“No one ever said we had to work sick; that’d be an obvious violation of labour laws and consideration for the public, exposing diners to our cold germs,” Mintz recalls in the article. “But the first time you try staying home because you have a runny nose, sore throat and mild fever, you get a clear message the next day. No one cares that you were ill or asks if you’re feeling better. They only ask about the work you didn’t get done.”

Nothing to Sneeze At

Although not calling out of work when you’re sick may be something of a badge of honor for restaurant cooks, some cities and states are making paid sick days mandatory. According to data compiled by New York-based advocacy organization A Better Balance, San Francisco was the first city to pass paid sick day legislation in 2006, with Connecticut becoming the first state to do so in 2011. Other states with paid sick day laws include Arizona, California, Oregon, and Washington; more than two dozen other local governments have also required guaranteed paid sick days.

Paid sick day legislation mandates the accrual of a certain amount of time per hours worked, usually 1 hour per every 30 or 40 hours worked (although this varies between cities and states). However, there are usually conditions for aspects of the law such as which businesses must provide paid sick time, which employees are covered, when and how an employee’s accrued time can be spent, and how much accrued time an employee can hold at once. The laws are also designed to protect employees from being punished by their employers for utilizing their accrued time.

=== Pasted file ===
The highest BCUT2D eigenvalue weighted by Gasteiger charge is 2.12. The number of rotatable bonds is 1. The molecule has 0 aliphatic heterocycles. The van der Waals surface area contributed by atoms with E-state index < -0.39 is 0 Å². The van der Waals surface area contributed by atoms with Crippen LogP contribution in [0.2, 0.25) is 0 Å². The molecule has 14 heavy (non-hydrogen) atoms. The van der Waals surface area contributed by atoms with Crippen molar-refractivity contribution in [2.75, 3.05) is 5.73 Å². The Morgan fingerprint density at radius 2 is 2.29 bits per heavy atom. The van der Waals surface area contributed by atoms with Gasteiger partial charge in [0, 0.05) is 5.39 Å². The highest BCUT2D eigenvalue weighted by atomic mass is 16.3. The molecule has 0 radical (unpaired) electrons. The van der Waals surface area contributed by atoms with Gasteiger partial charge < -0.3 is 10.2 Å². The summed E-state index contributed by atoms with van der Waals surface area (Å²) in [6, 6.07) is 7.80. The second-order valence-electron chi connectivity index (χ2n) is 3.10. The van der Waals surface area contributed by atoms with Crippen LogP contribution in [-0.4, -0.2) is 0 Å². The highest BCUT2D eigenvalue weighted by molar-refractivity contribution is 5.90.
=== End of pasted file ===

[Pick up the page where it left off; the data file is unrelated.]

This is part of an ongoing series about restaurant wages. Previous installments discuss the tip pool and eliminating tips.

Ariana Keller
Ariana Keller

Ariana Keller was raised on the banks of the Chattahoochee River in south Alabama, where she learned to fish and love football. She moved to Knoxville with her family when she was 12 and later graduated from the University of Tennessee with a bachelor's degree in English. She spends her free time playing tabletop and video games and passionately rooting for mediocre sports teams. She is an advocate for animal rescue and lives in Knoxville with her husband and their two adopted pets: a hound dog named Beau and a Maine Coon mix named Vesper.